When Kennedy Villard brought his first car to school in 2017, he was shocked by the parking pandemonium he endured trying to find a spot. After talking to students, he realized others have experienced the same problem. Villard decided to do something about it.
Villard, a senior studying broadcast media and international relations, invented an app called Headlight, that helps commuter students find spots efficiently and quickly. He said it was important for him, and will be important for future entrepreneurs to constantly gather feedback on their products.
Kennedy, along with four other groups of student entrepreneurs, culminated a full academic year of ideation, learning and experimentation at the GOJA-iChange FIU Social Innovation Challenge final pitch event on March 27.
The event was part of Changemaker Week: a university-wide initiative to engage students in social innovation and entrepreneurship offered by the Office of the Provost, the Center for Leadership and Service, the Honors College, the Office of Global Learning and StartUP FIU.
Students pitched innovative solutions to complex social issues in front of judges for the chance to win one of three prizes to support their project.
“Have an idea, and vet that idea 30,000 times,” Villard says. “Bring it to your friends and see what they think, go out to the community, throw it out there and see what they think, too.”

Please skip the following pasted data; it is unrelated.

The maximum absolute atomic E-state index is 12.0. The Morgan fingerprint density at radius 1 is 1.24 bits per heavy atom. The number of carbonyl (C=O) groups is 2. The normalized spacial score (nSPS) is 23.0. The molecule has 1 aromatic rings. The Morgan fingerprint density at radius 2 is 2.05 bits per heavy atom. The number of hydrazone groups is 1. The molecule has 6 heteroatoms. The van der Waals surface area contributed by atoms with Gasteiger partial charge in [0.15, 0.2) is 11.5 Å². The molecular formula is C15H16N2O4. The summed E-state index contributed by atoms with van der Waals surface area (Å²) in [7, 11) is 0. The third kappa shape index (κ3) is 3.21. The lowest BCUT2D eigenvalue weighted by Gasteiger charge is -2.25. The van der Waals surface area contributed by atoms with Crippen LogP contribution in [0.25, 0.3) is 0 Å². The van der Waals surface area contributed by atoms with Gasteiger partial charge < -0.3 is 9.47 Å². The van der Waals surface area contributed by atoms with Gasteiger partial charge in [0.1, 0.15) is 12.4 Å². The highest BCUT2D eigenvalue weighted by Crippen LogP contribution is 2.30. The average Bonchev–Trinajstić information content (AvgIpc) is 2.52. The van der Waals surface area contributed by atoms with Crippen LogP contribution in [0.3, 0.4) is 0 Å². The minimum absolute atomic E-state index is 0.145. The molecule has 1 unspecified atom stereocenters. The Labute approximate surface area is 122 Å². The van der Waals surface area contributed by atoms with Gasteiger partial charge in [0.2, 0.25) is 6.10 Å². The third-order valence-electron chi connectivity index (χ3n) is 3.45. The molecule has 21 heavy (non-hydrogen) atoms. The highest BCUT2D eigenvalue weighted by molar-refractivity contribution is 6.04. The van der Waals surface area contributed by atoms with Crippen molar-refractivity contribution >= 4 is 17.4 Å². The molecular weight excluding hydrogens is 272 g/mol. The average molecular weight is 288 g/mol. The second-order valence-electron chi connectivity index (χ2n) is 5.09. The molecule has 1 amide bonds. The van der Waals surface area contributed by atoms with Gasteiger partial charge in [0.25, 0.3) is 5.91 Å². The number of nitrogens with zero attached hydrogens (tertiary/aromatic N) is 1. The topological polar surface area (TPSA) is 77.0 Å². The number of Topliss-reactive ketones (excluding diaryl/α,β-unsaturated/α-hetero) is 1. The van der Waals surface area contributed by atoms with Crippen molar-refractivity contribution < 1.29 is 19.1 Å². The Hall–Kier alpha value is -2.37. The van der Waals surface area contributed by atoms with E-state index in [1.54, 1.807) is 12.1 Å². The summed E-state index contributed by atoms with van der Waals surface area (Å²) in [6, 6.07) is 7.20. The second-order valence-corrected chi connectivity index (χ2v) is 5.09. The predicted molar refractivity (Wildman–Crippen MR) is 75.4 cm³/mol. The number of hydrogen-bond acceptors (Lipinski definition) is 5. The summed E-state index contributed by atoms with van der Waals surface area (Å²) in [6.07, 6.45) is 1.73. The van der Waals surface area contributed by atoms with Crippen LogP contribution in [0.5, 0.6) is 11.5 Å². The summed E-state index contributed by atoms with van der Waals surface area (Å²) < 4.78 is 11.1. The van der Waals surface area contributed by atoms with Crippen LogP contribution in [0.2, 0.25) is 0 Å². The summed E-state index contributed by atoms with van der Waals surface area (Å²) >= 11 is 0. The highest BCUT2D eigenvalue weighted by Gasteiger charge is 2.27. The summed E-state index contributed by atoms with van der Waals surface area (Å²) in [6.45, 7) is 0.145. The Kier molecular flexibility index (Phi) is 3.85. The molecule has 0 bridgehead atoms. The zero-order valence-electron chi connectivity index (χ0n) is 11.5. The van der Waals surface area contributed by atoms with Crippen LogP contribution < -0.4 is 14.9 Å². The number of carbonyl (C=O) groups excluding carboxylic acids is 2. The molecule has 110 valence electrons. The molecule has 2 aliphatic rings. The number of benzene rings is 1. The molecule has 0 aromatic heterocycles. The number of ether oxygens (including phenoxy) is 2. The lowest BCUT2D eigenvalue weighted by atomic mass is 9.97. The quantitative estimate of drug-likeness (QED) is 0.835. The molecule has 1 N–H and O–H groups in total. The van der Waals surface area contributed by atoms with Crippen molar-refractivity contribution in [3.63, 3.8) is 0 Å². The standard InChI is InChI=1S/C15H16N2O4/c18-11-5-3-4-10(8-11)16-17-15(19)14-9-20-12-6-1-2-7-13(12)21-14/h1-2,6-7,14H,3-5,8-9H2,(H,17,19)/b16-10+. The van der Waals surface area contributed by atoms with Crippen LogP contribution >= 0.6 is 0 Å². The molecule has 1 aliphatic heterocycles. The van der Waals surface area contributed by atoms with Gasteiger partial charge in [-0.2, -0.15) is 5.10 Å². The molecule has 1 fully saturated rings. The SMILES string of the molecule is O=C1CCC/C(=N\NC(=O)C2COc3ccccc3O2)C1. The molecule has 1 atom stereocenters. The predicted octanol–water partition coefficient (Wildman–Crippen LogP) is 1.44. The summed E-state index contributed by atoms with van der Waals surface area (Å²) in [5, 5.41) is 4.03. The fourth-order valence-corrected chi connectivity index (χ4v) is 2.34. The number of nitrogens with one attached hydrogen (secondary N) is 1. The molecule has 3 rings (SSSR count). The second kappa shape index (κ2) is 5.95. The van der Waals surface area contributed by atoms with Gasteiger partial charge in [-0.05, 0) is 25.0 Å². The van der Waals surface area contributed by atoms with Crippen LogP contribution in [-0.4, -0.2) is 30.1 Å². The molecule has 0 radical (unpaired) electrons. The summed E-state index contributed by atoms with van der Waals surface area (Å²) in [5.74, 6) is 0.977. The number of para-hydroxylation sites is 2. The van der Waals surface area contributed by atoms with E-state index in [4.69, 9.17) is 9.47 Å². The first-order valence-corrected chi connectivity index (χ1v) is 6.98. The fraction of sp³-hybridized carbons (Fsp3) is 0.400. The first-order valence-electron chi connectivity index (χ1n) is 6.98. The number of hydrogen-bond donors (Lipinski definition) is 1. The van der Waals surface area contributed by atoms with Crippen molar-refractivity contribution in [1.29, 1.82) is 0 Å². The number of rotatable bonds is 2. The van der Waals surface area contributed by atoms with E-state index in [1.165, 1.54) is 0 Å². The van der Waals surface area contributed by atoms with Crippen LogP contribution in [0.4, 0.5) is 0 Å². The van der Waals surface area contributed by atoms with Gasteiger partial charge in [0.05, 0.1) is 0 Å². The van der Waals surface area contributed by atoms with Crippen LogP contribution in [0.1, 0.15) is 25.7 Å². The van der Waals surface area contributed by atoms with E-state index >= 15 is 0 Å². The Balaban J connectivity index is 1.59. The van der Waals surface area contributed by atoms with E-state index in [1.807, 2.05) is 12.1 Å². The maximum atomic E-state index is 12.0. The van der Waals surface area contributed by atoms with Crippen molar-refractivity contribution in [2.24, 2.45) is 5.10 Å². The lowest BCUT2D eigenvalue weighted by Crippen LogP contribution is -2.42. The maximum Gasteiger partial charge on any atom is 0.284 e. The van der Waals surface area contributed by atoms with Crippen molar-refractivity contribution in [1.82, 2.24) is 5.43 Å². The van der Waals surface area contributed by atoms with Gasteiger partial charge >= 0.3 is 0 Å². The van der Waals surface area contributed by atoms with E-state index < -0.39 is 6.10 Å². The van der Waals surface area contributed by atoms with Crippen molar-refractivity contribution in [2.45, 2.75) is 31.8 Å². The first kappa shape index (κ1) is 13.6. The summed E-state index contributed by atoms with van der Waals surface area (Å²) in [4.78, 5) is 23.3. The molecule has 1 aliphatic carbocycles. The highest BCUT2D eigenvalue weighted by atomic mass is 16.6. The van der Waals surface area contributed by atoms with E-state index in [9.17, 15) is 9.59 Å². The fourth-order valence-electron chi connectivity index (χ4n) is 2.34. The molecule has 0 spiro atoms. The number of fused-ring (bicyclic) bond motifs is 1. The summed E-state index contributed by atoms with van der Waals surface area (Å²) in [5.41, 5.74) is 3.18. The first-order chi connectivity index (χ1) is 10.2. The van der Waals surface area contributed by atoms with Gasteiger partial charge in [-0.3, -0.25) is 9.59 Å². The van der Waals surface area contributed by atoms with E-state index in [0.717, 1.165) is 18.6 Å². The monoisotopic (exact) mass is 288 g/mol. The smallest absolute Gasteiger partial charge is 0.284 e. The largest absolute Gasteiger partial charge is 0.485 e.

After that, it’s important to gather and crunch the numbers, he says, before attempting to set anything into stone.
“Plan, plan, plan. Experiment, send out tests and surveys, collect a lot of data, spend a lot of time preparing to put it out there,” Villard says.
Villard is not studying business, but he set out to show judges that he has skills that can be marketed to investors and employers.
“Entrepreneurship is not strictly business, it’s whatever skills you can bring to the table,” he says. “If you can be creative and market yourself in a way that’s beneficial to other people, they’ll pay you for it.”
Kennedy won third place, a $1,000 award to further his project.
For students looking to start their own businesses in the act of solving a social issue, Villard says:
“It’s important to remember — don’t take it personal. All the feedback is going to make your idea better.”